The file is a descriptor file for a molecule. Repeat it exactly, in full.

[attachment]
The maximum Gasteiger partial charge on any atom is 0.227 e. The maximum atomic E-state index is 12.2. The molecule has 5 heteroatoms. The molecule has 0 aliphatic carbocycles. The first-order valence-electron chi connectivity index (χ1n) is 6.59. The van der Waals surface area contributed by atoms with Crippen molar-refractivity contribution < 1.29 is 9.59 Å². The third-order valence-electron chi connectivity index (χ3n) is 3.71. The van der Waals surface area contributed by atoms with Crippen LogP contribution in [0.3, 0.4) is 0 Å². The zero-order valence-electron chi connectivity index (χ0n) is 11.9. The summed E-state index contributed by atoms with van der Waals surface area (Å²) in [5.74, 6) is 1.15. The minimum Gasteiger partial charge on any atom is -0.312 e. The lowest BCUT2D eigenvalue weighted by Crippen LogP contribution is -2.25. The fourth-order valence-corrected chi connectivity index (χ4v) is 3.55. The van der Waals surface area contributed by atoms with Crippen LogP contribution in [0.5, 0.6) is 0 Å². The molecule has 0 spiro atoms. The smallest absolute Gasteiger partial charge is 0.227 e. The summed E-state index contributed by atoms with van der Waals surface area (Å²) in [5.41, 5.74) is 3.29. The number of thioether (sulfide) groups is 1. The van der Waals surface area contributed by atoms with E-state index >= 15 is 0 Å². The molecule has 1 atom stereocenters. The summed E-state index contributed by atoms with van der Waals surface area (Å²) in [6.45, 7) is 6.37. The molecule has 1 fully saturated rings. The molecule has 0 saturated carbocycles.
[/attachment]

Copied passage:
The maximum Gasteiger partial charge on any atom is 0.227 e. The maximum atomic E-state index is 12.2. The molecule has 5 heteroatoms. The molecule has 0 aliphatic carbocycles. The first-order valence-electron chi connectivity index (χ1n) is 6.59. The van der Waals surface area contributed by atoms with Crippen molar-refractivity contribution < 1.29 is 9.59 Å². The third-order valence-electron chi connectivity index (χ3n) is 3.71. The van der Waals surface area contributed by atoms with Crippen LogP contribution in [0.3, 0.4) is 0 Å². The zero-order valence-electron chi connectivity index (χ0n) is 11.9. The summed E-state index contributed by atoms with van der Waals surface area (Å²) in [5.74, 6) is 1.15. The minimum Gasteiger partial charge on any atom is -0.312 e. The lowest BCUT2D eigenvalue weighted by Crippen LogP contribution is -2.25. The fourth-order valence-corrected chi connectivity index (χ4v) is 3.55. The van der Waals surface area contributed by atoms with Crippen LogP contribution in [0.5, 0.6) is 0 Å². The molecule has 0 spiro atoms. The smallest absolute Gasteiger partial charge is 0.227 e. The summed E-state index contributed by atoms with van der Waals surface area (Å²) in [5.41, 5.74) is 3.29. The number of thioether (sulfide) groups is 1. The van der Waals surface area contributed by atoms with E-state index >= 15 is 0 Å². The molecule has 1 atom stereocenters. The summed E-state index contributed by atoms with van der Waals surface area (Å²) in [6.45, 7) is 6.37. The molecule has 1 fully saturated rings. The molecule has 0 saturated carbocycles.